97 per cent of the world's soya crop is fed to livestock. It would take 40 million tons of food to eliminate the most extreme cases of world hunger, yet nearly 20 times that amount of grain is fed to farmed animals every year in order to produce meat. In a world where an estimated 850 people do not have enough to eat, it is criminally wasteful to feed perfectly edible food to animals on farms in order to produce a burger rather than feeding it directly to people, especially when you consider that it takes roughly six pounds of grain to produce one pound of pork. As long as a single child goes hungry, this kind of waste is unconscionable.
Countries around the globe are bulldozing huge swathes of land in order to make room for more factory farms to house all the additional chickens, cows and other animals as well as for the huge quantities of crops needed to feed them. But when you eat plant foods directly, instead of indirectly eating bushels and bushels of grain and soya that have been funnelled through animals first, you need a lot less land.
Vegfam, a charity which funds sustainable plant-food projects, estimates that a 10-acre farm can support 60 people by growing soybeans, 24 people by growing wheat or 10 people by growing maize, but only two by raising cattle. What's more, Dutch scientists predict that 2.7 billion hectares of land currently used for cattle grazing would be freed up by global vegetarianism, along with 100 million hectares of land currently used to grow crops for livestock.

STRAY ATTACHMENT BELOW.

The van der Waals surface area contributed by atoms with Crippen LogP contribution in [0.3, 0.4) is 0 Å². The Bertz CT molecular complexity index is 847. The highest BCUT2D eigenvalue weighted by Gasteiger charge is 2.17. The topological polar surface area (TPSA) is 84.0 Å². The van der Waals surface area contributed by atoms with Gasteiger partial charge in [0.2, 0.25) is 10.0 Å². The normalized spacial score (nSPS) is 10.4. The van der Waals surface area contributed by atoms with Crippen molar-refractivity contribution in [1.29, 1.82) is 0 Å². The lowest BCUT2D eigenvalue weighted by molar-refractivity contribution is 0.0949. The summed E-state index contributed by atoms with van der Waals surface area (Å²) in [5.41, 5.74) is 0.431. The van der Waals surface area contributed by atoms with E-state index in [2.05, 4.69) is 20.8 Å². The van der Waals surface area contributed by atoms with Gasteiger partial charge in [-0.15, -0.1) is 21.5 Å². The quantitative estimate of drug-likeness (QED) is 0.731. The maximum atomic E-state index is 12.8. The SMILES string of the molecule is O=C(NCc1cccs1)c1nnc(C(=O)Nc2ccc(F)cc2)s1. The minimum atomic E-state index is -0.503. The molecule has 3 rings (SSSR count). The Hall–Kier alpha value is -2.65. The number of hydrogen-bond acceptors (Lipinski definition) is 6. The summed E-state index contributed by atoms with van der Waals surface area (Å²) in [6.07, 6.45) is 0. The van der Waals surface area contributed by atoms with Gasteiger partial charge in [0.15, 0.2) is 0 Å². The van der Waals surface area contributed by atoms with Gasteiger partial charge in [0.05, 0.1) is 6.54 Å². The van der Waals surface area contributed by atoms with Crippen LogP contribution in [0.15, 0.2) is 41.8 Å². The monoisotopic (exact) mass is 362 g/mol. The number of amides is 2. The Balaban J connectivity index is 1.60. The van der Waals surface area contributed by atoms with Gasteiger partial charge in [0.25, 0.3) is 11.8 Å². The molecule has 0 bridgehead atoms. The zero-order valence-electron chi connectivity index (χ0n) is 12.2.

Factory-farmed animals are disease-ridden as a result of being crammed by the thousands into filthy sheds, which are a breeding ground for new strains of dangerous bacteria and viruses. Pigs, chickens and other animals on factory farms are fed a steady diet of drugs to keep them alive in these unsanitary, stressful conditions, increasing the chance that drug-resistant superbugs will develop. A senior officer with the UN's Food and Agriculture Organisation called the intensive industrial farming of livestock an “opportunity for emerging disease”, while the US Centers for Disease Control and Prevention declared that “much of antibiotic use in animals is unnecessary and inappropriate and makes everyone less safe”. Sure, the overprescribing of antibiotics for humans plays a part in antibiotic resistance. But eliminating the factory farms from which many antibiotic-resistant bacteria emerge would make it more likely that we could continue to count on antibiotics to cure serious illnesses.